They are currently sending out 30 tasting boxes a week, 80 percent of which are sent beyond the city limits, which means that – much like Galander, another company in the hospitality trade that is based in Germany’s capital city – they have been able to expand their reach considerably. Render said that “We are pleased with our sales,” and he shared some of the figures with us: They are able to generate approx. one quarter of the sales they achieved for the same period in 2019 by sending these boxes, and when combined with the government aid they are receiving, they are able to get by financially. This does not include support from their industry partners, in this case Beam Suntory, in the form of free goods. In return, sponsors enjoy greater visibility and the chance for people to try out their wares – in consumers’ homes – both in the form of mixed drinks and in miniature bottles. No small matter in a time where there are far fewer opportunities to promote their products. According to Render, “It’s also a great marketing tool.”


Media and corporate partnerships extend their reach

The innovative format has already drawn considerable attention in the press, and influencers – with whom they have always worked – have posted pictures of their drinks on their channels. “This helps keep our name out there after being closed for so many months.” Most recently, in April they collaborated with the ‘Berliner Morgenpost’ newspaper, which during pandemic-free times used to work with prominent restaurants to create a special meal for its readers every month, to offer their own spring tasting box featuring gin drinks – in this case served in bottles. Otherwise they continue to rely on vacuum bags, as these have performed well when shipped: they are lighter, less likely to break, and keep things fresh longer. Although many of the people ordering the boxes will already be enjoying their contents during the next online call. 

“Two to two-and-a-half steps is about right”„Zwei bis zweieinhalb Schritte sind gut“

To ensure that the whole process is enjoyable, Render believes that it is important to strike the right balance between advance preparation and work done live during the event: “People need to have something to do. It should be more than simply pouring a drink. Still, there should not be too much either. Two to two-and-a-half steps is about right.” For example: getting the ice ready and adding it to the drink, squeezing the zest and rubbing the flavours on the edge of the glass (an act that always seems to fascinate customers at the bar), or spraying coffee flavour onto the drink using the mini-atomiser that is supplied. Basically, doing a bit of bartending without making it the sole focus of the Zoom call.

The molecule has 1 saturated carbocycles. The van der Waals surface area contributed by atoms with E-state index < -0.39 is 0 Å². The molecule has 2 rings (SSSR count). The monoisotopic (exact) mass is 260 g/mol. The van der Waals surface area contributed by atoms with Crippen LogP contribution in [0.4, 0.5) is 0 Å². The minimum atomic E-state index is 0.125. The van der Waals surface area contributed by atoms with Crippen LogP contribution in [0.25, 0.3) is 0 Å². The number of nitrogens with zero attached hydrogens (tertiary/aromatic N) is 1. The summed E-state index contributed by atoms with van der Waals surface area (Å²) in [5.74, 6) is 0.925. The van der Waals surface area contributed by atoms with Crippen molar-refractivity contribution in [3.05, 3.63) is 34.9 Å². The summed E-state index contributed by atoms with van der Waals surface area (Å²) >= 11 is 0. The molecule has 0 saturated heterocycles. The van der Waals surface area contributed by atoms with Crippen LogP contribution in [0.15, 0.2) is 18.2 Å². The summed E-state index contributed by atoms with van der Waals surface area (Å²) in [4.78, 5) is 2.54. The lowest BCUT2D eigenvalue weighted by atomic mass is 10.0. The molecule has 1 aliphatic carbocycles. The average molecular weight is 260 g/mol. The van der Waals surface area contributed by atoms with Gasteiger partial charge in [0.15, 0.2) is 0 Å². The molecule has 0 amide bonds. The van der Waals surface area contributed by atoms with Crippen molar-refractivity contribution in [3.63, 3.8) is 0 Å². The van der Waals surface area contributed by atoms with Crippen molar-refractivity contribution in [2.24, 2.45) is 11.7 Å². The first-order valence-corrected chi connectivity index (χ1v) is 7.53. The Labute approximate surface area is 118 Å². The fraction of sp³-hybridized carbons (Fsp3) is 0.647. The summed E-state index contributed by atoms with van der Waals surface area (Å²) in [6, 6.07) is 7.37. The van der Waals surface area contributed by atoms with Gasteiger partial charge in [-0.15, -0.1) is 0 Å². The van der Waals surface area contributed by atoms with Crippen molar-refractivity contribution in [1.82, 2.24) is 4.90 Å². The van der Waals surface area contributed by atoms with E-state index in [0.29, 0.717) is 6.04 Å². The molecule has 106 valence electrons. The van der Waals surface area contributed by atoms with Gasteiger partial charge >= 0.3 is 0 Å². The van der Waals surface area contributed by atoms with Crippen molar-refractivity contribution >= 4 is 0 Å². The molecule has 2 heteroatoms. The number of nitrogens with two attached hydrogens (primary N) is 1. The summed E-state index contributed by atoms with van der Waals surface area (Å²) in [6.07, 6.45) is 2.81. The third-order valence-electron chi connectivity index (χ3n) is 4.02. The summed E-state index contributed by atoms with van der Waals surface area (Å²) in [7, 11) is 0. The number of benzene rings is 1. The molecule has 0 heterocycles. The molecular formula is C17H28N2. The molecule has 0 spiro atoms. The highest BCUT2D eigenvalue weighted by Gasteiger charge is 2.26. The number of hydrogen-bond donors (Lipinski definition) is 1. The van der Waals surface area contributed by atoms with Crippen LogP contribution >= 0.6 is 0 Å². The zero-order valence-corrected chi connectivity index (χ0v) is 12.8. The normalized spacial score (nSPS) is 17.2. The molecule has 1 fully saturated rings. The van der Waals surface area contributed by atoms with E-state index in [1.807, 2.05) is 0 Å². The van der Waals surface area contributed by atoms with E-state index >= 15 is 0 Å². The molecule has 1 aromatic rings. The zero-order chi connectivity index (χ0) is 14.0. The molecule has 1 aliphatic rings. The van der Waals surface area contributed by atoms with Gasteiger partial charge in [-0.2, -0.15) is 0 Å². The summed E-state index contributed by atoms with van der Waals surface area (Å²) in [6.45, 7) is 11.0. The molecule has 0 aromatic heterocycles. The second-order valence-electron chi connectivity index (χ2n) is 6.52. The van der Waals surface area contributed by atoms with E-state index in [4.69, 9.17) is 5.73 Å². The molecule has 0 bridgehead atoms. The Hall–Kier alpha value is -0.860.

“The hospitality trade is going to be the big winner”

Will they continue to offer this format over the long term? Render considered the situation: “At a B2B level, yes, because we're certainly not going to be enjoying any summer festivals or Christmas parties without masks or distancing during 2021. I certainly can't see that happening, at any rate. At a B2C level, we will continue to offer that alongside our normal business at first, but I can imagine that it will start to decline at some point. Perhaps by this summer we will be able to return to the ‘normality’ that we enjoyed last summer, which was actually quite good for us.” In fact, it was so good that they had to work with doormen for the first time to deal with the crowds and make sure that they were in compliance with the regulations. And how does someone with three bars whose core business is serving people good drinks in person and making them happy see the future? “I believe that in the long run, the hospitality trade is going to be the big winner. People want to go out for food and drink – they want to be social. I’m very optimistic!”

You will find all the information on the tasting boxes, Zoom calls and virtual after-work events for companies and other groups online at